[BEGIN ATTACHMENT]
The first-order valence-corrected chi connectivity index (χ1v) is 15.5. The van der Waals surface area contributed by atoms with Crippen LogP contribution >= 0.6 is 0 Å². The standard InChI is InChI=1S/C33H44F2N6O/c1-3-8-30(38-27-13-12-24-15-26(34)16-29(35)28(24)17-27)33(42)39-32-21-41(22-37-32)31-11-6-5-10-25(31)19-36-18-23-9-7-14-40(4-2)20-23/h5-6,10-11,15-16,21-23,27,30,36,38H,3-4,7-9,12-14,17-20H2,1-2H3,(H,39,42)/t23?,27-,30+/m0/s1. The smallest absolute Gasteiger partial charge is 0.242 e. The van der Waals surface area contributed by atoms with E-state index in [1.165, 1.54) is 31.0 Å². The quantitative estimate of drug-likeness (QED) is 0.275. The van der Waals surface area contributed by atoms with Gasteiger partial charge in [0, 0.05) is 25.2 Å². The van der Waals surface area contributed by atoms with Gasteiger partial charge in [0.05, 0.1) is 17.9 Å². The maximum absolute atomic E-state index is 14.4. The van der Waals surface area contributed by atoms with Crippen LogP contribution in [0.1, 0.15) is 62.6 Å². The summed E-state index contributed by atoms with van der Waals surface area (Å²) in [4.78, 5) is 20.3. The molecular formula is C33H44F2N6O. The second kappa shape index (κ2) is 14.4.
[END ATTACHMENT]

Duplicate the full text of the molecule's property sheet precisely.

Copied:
The first-order valence-corrected chi connectivity index (χ1v) is 15.5. The van der Waals surface area contributed by atoms with Crippen LogP contribution >= 0.6 is 0 Å². The standard InChI is InChI=1S/C33H44F2N6O/c1-3-8-30(38-27-13-12-24-15-26(34)16-29(35)28(24)17-27)33(42)39-32-21-41(22-37-32)31-11-6-5-10-25(31)19-36-18-23-9-7-14-40(4-2)20-23/h5-6,10-11,15-16,21-23,27,30,36,38H,3-4,7-9,12-14,17-20H2,1-2H3,(H,39,42)/t23?,27-,30+/m0/s1. The smallest absolute Gasteiger partial charge is 0.242 e. The van der Waals surface area contributed by atoms with E-state index in [1.165, 1.54) is 31.0 Å². The quantitative estimate of drug-likeness (QED) is 0.275. The van der Waals surface area contributed by atoms with Gasteiger partial charge in [0, 0.05) is 25.2 Å². The van der Waals surface area contributed by atoms with Gasteiger partial charge in [0.05, 0.1) is 17.9 Å². The maximum absolute atomic E-state index is 14.4. The van der Waals surface area contributed by atoms with Crippen LogP contribution in [0.1, 0.15) is 62.6 Å². The summed E-state index contributed by atoms with van der Waals surface area (Å²) in [4.78, 5) is 20.3. The molecular formula is C33H44F2N6O. The second kappa shape index (κ2) is 14.4.